United Nations Security Council Resolution 1636

United Nations Security Council Resolution 1636, adopted unanimously on 31 October 2005, after recalling resolutions 1373 (2001), 1566 (2004) and 1595 (2005), the council insisted that the Syrian authorities fully co-operate with the inquiry of the United Nations International Independent Investigation Commission (UNIIIC) into the assassination of former Lebanese Prime Minister Rafic Hariri, not least by arresting the suspects identified by the commission in its final report.[1]

UN Security Council
Resolution 1636
Rafic Hariri in 2001.jpg
Rafic Hariri (2001)
Date31 October 2005
Meeting no.5,297
CodeS/RES/1636 (Document)
SubjectThe situation in the Middle East
Voting summary
  • 15 voted for
  • None voted against
  • None abstained
Security Council composition
Permanent members
Non-permanent members
← 1635 Lists of resolutions 1637 →

The resolution, sponsored by France, the United Kingdom and United States, was adopted at a meeting where 11 members of the council were represented by their foreign ministers.[2]



In the preamble of the resolution, the council announced that it had examined the report by the UNIIIC into the bombing in Beirut which killed Hariri and 22 others. The Lebanese authorities were praised for the full co-operation they had given to the inquiry, which had not yet completed its investigation. It was also necessary to continue investigations outside the country, and the Council acknowledged a request from Lebanon to extend the mandate of the UNIIIC. At the same time, it was also recognised that international assistance would be required to establish the truth and hold those responsible for the attack.

The commission had already concluded that, given the interference of Syria in the Lebanese government and the intermingling of the intelligence services of both countries, it was impossible that the attack on Hariri was made without the approval of senior Syrian officials. The council was also mindful that Syrian officials were hesitant to co-operate with the UNIIIC and that some had provided misleading or false information.[3]


The following was enacted under Chapter VII of the United Nations Charter, thus making the provisions legally enforceable.


The council was concerned about the conclusion that Lebanese and Syrian officials were involved in the attack.[4] It imposed a travel ban and asset freeze on individuals identified by the UNIIIC that were linked to the assassination.[5] A committee of the security council was established to administer the restrictions. The council determined that the involvement of any state would constitute a serious violation of its obligations to not support terrorism.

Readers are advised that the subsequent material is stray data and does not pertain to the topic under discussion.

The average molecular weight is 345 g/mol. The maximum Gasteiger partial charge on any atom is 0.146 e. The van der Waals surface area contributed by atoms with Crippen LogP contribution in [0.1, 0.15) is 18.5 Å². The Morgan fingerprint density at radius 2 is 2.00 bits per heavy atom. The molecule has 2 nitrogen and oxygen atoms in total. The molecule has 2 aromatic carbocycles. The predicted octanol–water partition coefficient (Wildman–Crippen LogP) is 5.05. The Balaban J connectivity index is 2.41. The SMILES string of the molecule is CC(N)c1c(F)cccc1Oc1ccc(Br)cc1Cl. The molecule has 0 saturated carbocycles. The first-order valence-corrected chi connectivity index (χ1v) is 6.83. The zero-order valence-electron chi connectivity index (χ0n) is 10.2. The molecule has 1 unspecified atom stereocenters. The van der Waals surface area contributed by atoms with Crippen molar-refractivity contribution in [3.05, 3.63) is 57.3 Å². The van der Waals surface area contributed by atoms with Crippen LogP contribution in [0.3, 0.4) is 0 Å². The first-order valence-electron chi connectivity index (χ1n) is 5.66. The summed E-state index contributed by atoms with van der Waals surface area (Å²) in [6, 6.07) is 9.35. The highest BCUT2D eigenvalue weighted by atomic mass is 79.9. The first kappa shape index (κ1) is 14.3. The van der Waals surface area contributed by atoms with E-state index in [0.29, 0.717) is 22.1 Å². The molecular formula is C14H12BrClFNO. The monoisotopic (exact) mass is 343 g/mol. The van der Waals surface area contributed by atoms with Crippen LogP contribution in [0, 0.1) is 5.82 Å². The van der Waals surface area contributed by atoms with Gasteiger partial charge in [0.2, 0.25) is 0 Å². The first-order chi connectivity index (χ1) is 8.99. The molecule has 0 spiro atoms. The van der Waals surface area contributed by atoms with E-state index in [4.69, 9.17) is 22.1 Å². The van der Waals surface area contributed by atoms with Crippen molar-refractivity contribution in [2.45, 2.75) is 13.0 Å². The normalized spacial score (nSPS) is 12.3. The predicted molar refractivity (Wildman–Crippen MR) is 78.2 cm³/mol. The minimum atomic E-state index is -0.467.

The Secretary-General Kofi Annan had extended the mandate of UNIIIC until 15 December 2005, and the council welcomed assistance given to the commission, particularly by the Lebanese authorities through the arrest of former security officials suspected of involvement in the attack.


The council decided that Syria had to detain individuals responsible for involvement in the attack and co-operate unconditionally with the UNIIIC. It also insisted that Syria refrain from interfering in the internal affairs of Lebanon.[6]


Finally, the UNIIIC was requested to report on the progress of its investigation by 13 December 2005, including co-operation from Syria.


Following the adoption of the resolution, Syrian Foreign Minister Farouq al-Shara stated that his country had already co-operated in full and expressed his regret that such a resolution should have been adopted. He also said that the resolution accusing Syria of having knowledge of the attack was tantamount to charging that U.S. officials knew in advance about the 11 September attacks.[2]

See alsoEdit


  1. ^ "Security Council unanimously calls on Syria to detain suspects in Hariri murder". United Nations. 31 October 2005.
  2. ^ a b "Syria rejects U.N. resolution". CNN. 3 November 2005.
  3. ^ Dralonge, Richard N. (2008). Economics and geopolitics of the Middle East. Nova Publishers. p. 154. ISBN 978-1-60456-076-3.
  4. ^ Saul, Ben (2006). Defining terrorism in international law. Oxford University Press. p. 220. ISBN 978-0-19-929597-5.
  5. ^ Bassiouni, M. Cherif (2008). International Criminal Law: International enforcement. BRILL. p. 188. ISBN 978-90-04-16530-4.
  6. ^ "Security Council unanimously calls on Syria to detain suspects in Hariri murder". United Nations News Centre. 31 October 2005.

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